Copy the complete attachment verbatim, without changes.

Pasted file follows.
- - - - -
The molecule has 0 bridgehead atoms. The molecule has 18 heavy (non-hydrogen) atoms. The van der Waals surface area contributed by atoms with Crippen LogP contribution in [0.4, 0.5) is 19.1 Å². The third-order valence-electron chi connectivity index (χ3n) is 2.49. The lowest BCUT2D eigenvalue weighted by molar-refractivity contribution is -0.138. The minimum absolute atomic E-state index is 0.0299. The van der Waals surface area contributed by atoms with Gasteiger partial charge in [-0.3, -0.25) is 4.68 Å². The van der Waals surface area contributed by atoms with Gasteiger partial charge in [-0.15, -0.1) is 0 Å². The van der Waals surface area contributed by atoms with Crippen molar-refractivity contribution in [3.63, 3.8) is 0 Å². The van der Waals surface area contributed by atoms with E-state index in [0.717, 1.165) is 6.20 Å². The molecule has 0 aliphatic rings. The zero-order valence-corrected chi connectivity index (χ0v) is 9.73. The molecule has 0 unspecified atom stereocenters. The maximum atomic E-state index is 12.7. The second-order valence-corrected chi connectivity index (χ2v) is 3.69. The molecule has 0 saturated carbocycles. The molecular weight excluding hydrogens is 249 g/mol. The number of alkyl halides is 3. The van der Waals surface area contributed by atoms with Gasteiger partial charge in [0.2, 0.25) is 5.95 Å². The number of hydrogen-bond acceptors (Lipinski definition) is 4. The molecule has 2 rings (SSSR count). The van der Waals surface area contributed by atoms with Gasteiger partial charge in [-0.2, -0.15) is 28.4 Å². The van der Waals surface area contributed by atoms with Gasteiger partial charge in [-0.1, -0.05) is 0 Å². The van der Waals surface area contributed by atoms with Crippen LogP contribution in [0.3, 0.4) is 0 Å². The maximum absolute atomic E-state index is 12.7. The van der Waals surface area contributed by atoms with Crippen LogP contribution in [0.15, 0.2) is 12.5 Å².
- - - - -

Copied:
The molecule has 0 bridgehead atoms. The molecule has 18 heavy (non-hydrogen) atoms. The van der Waals surface area contributed by atoms with Crippen LogP contribution in [0.4, 0.5) is 19.1 Å². The third-order valence-electron chi connectivity index (χ3n) is 2.49. The lowest BCUT2D eigenvalue weighted by molar-refractivity contribution is -0.138. The minimum absolute atomic E-state index is 0.0299. The van der Waals surface area contributed by atoms with Gasteiger partial charge in [-0.3, -0.25) is 4.68 Å². The van der Waals surface area contributed by atoms with Gasteiger partial charge in [-0.15, -0.1) is 0 Å². The van der Waals surface area contributed by atoms with Crippen molar-refractivity contribution in [3.63, 3.8) is 0 Å². The van der Waals surface area contributed by atoms with E-state index in [0.717, 1.165) is 6.20 Å². The molecule has 0 aliphatic rings. The zero-order valence-corrected chi connectivity index (χ0v) is 9.73. The molecule has 0 unspecified atom stereocenters. The maximum atomic E-state index is 12.7. The second-order valence-corrected chi connectivity index (χ2v) is 3.69. The molecule has 0 saturated carbocycles. The molecular weight excluding hydrogens is 249 g/mol. The number of alkyl halides is 3. The van der Waals surface area contributed by atoms with Gasteiger partial charge in [0.2, 0.25) is 5.95 Å². The number of hydrogen-bond acceptors (Lipinski definition) is 4. The molecule has 2 rings (SSSR count). The van der Waals surface area contributed by atoms with Gasteiger partial charge in [-0.2, -0.15) is 28.4 Å². The van der Waals surface area contributed by atoms with Gasteiger partial charge in [-0.1, -0.05) is 0 Å². The van der Waals surface area contributed by atoms with Crippen LogP contribution in [0.3, 0.4) is 0 Å². The maximum absolute atomic E-state index is 12.7. The van der Waals surface area contributed by atoms with Crippen LogP contribution in [0.15, 0.2) is 12.5 Å².